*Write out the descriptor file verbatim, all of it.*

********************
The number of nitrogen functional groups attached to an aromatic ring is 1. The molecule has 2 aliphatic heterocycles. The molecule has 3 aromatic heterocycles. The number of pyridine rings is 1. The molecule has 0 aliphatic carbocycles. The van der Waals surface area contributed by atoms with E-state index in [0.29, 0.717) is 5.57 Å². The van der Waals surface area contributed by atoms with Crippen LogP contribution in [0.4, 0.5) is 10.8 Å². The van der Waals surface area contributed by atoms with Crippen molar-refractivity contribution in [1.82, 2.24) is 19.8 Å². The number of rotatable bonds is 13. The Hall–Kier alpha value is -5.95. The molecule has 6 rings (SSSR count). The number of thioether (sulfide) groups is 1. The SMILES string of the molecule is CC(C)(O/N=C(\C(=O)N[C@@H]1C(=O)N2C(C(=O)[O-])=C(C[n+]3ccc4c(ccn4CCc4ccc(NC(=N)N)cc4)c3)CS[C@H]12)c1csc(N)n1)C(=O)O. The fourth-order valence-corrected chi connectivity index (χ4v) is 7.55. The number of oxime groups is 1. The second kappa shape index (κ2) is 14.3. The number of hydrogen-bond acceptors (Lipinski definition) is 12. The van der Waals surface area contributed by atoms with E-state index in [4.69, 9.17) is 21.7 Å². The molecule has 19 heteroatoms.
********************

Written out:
The number of nitrogen functional groups attached to an aromatic ring is 1. The molecule has 2 aliphatic heterocycles. The molecule has 3 aromatic heterocycles. The number of pyridine rings is 1. The molecule has 0 aliphatic carbocycles. The van der Waals surface area contributed by atoms with E-state index in [0.29, 0.717) is 5.57 Å². The van der Waals surface area contributed by atoms with Crippen LogP contribution in [0.4, 0.5) is 10.8 Å². The van der Waals surface area contributed by atoms with Crippen molar-refractivity contribution in [1.82, 2.24) is 19.8 Å². The number of rotatable bonds is 13. The Hall–Kier alpha value is -5.95. The molecule has 6 rings (SSSR count). The number of thioether (sulfide) groups is 1. The SMILES string of the molecule is CC(C)(O/N=C(\C(=O)N[C@@H]1C(=O)N2C(C(=O)[O-])=C(C[n+]3ccc4c(ccn4CCc4ccc(NC(=N)N)cc4)c3)CS[C@H]12)c1csc(N)n1)C(=O)O. The fourth-order valence-corrected chi connectivity index (χ4v) is 7.55. The number of oxime groups is 1. The second kappa shape index (κ2) is 14.3. The number of hydrogen-bond acceptors (Lipinski definition) is 12. The van der Waals surface area contributed by atoms with E-state index in [4.69, 9.17) is 21.7 Å². The molecule has 19 heteroatoms.